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Benefit of three FM devices to speech perception of children who are hard of hearing listening in a typical classroom
DISSERTATION

, The Florida State University, United States

The Florida State University . Awarded

Abstract

Children typically learn in classroom environments that have excessive background noise and reverberation, which interferes with accurate speech perception. Degradation of the speech signal can be reduced for children who are hard of hearing by use of Frequency Modulation (FM) devices in the classroom to enhance the speech-to-noise ratio (S/N) of the teacher's voice. There are three types of S/N enhancing FM devices currently used in mainstream classrooms that include students who are hard of hearing (i.e., FM system linked to personal hearing aids, sound field system with speakers placed throughout the classroom, personal sound field system placed on the student's desk). The decision to provide a student with one of these systems is based too often on anecdotal information. An alternating treatments design was used to investigate the speech recognition abilities of children who are functionally hard of hearing when they were using each of the FM devices under controlled conditions in a classroom with a background noise level of +10 dB S/N and 1.1 second reverberation time. Results indicated that the ceiling sound field FM did not provide increased benefit beyond that provided by students' hearing aids alone. Desktop and personal FM systems provided substantial improvements in access to the speech signal and there were indications that listening ease was greater with personal FM systems than with the desktop FM. This information can assist educational audiologists in making FM device decisions for students using hearing aids.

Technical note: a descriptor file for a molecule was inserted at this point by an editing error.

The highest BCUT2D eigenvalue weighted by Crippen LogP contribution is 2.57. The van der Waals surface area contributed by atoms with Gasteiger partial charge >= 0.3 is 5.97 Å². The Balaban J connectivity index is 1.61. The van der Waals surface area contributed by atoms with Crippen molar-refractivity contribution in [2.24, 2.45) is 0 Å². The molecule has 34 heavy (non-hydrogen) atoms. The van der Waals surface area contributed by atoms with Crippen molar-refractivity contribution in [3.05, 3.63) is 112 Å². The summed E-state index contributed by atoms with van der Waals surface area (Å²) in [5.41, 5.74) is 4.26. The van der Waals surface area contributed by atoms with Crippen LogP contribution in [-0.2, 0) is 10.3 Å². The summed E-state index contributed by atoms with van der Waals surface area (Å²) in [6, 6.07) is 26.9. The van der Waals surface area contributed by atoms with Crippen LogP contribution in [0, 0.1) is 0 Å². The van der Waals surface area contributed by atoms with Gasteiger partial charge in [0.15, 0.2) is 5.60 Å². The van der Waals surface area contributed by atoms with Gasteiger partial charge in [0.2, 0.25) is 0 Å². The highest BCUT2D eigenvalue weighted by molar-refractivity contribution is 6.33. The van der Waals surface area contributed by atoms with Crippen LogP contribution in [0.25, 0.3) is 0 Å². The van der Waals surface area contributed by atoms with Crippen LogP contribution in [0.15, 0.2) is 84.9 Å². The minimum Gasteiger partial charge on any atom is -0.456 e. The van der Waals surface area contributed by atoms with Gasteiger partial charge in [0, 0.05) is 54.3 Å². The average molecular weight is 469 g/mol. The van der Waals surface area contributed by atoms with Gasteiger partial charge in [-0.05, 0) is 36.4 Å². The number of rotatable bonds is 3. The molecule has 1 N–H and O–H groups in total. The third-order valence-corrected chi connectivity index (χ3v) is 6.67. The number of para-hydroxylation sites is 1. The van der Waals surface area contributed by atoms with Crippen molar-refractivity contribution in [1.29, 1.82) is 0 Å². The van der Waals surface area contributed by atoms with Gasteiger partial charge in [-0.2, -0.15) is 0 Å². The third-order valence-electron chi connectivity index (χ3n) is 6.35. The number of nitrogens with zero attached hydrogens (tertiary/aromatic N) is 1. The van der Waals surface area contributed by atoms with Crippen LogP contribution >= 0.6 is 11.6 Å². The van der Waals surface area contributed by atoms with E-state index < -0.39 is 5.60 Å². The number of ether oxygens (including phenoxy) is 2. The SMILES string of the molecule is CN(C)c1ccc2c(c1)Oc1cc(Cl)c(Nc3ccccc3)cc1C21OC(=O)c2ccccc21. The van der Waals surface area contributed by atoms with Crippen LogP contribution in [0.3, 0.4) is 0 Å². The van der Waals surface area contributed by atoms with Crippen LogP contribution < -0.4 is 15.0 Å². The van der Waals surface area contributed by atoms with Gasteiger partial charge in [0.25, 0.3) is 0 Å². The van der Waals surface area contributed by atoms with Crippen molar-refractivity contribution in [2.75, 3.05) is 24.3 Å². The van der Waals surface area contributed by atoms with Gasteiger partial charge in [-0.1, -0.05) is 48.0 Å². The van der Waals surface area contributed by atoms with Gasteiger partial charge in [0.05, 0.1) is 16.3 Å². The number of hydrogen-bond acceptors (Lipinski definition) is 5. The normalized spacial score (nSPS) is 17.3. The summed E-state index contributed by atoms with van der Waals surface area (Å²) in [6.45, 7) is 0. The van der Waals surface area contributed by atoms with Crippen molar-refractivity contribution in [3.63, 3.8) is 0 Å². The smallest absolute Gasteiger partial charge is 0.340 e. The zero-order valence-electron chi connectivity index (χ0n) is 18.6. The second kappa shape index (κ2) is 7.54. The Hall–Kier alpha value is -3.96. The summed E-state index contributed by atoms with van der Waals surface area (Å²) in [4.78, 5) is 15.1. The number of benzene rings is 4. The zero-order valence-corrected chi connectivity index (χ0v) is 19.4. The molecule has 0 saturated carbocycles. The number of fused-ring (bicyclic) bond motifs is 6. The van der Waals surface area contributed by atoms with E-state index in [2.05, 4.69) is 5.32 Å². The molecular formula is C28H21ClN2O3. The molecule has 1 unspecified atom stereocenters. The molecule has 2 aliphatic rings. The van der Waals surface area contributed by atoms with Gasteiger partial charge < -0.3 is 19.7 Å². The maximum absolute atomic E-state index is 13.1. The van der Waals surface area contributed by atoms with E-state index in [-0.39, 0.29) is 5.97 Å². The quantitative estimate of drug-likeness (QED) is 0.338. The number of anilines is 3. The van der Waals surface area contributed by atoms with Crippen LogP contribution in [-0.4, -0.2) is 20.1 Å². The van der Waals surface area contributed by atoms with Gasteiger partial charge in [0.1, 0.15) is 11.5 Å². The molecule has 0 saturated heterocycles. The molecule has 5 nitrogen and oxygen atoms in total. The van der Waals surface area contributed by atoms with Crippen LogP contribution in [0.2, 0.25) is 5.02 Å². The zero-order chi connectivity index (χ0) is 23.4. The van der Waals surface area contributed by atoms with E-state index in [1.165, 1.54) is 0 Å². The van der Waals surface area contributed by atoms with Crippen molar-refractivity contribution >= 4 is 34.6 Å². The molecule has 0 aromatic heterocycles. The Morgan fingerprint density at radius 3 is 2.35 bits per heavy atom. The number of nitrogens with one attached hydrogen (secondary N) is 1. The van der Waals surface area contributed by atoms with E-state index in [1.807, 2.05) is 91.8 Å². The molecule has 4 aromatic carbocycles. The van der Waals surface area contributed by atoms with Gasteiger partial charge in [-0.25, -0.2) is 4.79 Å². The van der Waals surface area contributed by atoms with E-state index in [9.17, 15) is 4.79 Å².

Citation

Anderson, K.L. Benefit of three FM devices to speech perception of children who are hard of hearing listening in a typical classroom. Ph.D. thesis, The Florida State University. Retrieved November 18, 2019 from .

This record was imported from ProQuest on October 22, 2013. [Original Record]

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